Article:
NFC Championship: New Orleans over Minnesota
The Saints defense is a swarming, turnover machine that will have both its injured starting corners come playoff time. Brett Favre is also a turnover machine, especially in big games with a lot of pressure. Plus, in case you forgot, this is the Saints year.
Super Bowl XLIV: New Orleans over San Diego
It was hard enough to write that Norv Turner will even get this far; I can’t possibly then pick him to win. Plus, this is the Saints year, if you haven’t heard already. And playing down in Miami with the weather likely ideal for Drew Brees and their passing game, will be a lot like a home game. Saints win it all.
THIS WEEK’S FIVE BEST TEAMS
1. New Orleans: Now 12-0 following an amazing comeback win at Washington primarily possible due to a Redskins missed field goal from – wait for it – 23 yards (!!??), could the Saints be leading a charmed life? Could it be their year? Also, you have to love how they are embracing a run at 16-0. It will give them more motivation to play hard and stay sharp down the stretch in games that would be otherwise meaningless.
2. Indianapolis: The Colts dropped the dramatic, comeback act against the Titans, winning a more conventional, Indy-style game in which they beat down red-hot Tennessee from the opening kickoff. They are now 12-0 too, but it’s hard to feel good about their approach. It seems like every time they get into this kind of position, they downplay it, rest guys, get rusty and lose early in the playoffs (their Super Bowl came in a year when they didn’t have that luxury) and this year looks to be no different, at least based on what they’re saying publicly.
3. San Diego: The Chargers have now won seven straight and haven’t lost in December since 2006, winning 15 in a row in the 12th month. They are as hot and as dangerous right now as both New Orleans and Indianapolis, have their own quarterback playing out of his mind and will play Dallas, Cincinnati, Tennessee and Washington to close out their year. Watch out.
4. Minnesota: Finally, Favre submitted a classic, late-season, big game, Favre-ian performance in last week’s drubbing at Arizona, doling out two vintage, awful picks and padding his stats with a late, meaningless TD pass. Was it a one-week aberration or a sign of things to come? The Cardinals completely took away Adrian Peterson in that game and if the Vikings upcoming opponents can do that too, hence put the game completely in Favre’s hands, it will likely be the latter.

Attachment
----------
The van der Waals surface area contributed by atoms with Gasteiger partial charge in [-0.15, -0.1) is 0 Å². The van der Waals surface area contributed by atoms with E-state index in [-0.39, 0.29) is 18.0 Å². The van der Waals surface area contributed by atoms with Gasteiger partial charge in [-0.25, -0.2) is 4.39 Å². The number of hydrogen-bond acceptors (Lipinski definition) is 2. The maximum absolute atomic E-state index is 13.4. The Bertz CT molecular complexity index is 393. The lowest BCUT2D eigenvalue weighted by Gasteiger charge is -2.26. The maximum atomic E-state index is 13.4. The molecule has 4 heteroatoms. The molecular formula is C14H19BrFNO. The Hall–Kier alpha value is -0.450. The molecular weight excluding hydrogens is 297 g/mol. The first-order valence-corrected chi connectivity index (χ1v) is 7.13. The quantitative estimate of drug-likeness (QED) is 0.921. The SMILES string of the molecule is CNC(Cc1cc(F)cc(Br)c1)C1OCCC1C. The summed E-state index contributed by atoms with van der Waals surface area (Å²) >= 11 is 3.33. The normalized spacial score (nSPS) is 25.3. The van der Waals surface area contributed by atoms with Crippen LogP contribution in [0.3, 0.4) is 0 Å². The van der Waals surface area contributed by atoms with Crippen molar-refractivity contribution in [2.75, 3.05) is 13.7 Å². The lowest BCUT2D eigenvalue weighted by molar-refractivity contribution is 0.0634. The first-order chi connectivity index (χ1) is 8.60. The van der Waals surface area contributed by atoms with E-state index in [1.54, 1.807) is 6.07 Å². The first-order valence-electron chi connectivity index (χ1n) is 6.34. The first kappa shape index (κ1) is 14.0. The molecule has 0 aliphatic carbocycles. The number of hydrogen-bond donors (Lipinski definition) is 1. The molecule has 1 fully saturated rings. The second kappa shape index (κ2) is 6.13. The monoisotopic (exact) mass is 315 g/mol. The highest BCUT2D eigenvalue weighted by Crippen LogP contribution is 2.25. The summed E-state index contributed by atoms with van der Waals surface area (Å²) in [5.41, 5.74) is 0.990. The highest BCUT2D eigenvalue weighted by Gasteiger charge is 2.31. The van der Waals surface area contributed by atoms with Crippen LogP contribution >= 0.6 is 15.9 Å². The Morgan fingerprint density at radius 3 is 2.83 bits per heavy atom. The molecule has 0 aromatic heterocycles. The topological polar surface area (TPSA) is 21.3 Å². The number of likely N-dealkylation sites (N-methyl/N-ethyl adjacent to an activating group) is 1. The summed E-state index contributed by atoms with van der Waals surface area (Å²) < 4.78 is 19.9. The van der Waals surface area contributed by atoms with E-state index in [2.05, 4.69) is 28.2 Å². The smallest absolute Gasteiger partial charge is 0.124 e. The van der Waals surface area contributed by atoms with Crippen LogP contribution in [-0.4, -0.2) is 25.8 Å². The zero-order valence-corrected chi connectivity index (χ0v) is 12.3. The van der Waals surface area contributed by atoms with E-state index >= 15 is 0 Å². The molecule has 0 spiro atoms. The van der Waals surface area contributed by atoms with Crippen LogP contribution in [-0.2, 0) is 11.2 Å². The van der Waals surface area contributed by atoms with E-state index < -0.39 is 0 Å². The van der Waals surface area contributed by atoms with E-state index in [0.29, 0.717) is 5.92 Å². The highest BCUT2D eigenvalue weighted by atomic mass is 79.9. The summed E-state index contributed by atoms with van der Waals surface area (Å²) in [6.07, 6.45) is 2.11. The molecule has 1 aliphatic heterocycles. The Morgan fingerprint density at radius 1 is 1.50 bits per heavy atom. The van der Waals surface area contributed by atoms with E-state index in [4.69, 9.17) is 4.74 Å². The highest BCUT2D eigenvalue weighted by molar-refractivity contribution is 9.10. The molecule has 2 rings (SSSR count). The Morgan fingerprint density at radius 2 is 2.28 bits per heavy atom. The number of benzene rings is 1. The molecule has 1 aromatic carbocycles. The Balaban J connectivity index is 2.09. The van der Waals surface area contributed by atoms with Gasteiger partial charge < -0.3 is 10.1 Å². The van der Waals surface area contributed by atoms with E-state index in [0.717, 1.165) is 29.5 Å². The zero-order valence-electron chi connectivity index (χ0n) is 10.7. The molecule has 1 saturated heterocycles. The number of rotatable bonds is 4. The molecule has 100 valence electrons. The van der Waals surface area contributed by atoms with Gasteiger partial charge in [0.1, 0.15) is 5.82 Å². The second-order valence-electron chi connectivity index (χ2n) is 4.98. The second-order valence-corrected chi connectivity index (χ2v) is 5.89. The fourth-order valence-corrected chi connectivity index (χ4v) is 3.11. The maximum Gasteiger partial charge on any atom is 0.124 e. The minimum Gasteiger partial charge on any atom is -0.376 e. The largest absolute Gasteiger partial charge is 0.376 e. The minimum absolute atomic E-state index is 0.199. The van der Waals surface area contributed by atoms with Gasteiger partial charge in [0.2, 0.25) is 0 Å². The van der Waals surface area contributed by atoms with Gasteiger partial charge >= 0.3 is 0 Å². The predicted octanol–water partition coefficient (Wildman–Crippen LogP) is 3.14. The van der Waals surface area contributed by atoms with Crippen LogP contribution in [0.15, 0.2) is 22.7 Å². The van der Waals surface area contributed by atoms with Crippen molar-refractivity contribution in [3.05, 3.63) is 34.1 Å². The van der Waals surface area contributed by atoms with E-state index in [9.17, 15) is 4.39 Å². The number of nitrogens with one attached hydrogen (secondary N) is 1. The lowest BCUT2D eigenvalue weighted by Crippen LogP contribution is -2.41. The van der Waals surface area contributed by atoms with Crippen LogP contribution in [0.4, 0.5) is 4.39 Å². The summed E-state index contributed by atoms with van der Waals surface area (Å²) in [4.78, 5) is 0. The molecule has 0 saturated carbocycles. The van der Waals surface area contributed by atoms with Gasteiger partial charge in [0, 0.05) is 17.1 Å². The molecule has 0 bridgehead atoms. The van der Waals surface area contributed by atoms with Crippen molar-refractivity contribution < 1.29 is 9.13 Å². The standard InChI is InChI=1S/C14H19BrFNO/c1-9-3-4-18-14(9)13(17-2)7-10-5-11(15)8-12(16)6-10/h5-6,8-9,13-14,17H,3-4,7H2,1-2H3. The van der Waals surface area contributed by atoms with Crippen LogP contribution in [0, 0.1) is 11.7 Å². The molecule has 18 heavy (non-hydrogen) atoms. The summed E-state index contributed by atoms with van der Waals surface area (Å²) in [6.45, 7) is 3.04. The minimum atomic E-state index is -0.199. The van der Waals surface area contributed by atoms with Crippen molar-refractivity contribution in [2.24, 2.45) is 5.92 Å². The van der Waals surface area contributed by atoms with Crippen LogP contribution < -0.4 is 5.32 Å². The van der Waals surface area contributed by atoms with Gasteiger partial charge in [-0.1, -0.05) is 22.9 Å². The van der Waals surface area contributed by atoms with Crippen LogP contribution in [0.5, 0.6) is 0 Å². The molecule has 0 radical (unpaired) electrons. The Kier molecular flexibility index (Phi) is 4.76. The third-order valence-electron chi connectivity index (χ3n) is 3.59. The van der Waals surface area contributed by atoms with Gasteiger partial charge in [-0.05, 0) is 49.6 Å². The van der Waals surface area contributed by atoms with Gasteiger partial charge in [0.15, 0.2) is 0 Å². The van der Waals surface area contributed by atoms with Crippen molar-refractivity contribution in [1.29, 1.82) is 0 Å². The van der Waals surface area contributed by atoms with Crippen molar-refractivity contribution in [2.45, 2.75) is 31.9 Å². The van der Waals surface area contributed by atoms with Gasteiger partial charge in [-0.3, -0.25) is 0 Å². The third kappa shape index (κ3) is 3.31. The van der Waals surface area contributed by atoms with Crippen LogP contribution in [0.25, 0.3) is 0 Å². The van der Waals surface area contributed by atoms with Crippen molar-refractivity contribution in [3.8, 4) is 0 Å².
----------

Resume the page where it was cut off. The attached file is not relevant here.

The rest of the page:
5. Cincinnati: The Bengals are sort of coasting right now, which is fine given they haven’t lost, save for that terrible, late-game hiccup at Oakland a few weeks ago. But they have to go play at Minnesota and at San Diego in the next two weeks, both games they have a better chance to lose than to win. They are in no danger of missing the playoffs but the real issue will be how they bounce back and close out the year.
THIS WEEK’S FIVE WORST TEAMS
1. Cleveland: The Browns were better last week, leading the Chargers early and then making a game of it after falling behind 27-7. And Brady Quinn had another promising game, throwing for 271 yards and three TDs. But they are still the Browns, losers of seven straight and 19 of 21 games. Still the worst.
2. Tampa Bay: This week’s most mystifying stat comes straight out of Tampa with the Bucs gaining 469 total yards yet only managing six points in last week’s loss to Carolina. That’s 469 yards, six points?!?! It doesn’t seem physically possible. But they did it (perhaps partly on account of rookie QB Josh Freeman’s five INTs), which is one of many reasons why they are 1-11.
3. St. Louis: 139 points scored in 12 games, 0-6 at home, one win all season. That’s the Rams for ya. But since they’re my favorite bad team, I’ll go out on a limb and say they have at least one more win in them this year, next Sunday when Houston comes to town. Mark it, dude.
4. Detroit: The Lions may stink something fierce, but you have to hand it to rookie quarterback Matthew Stafford, who’s managed to last almost the entire past two weeks despite a separated shoulder. He’s a pretty good building block – along with receiver Calvin Johnson, and running back Kevin Smith – for a team that’s a viable pass defense away from being halfway decent.
5. Kansas City: Ah, the plight of the bad team. Coming off back-to-back November wins over Oakland and Pittsburgh, the Chiefs have dropped their last two by a combined score of 87-27 and had to bench starting QB Matt Cassel last week against the Broncos after he managed only 84 yards on a stunning 29 pass attempts, good for a disgusting 2.9 YPA.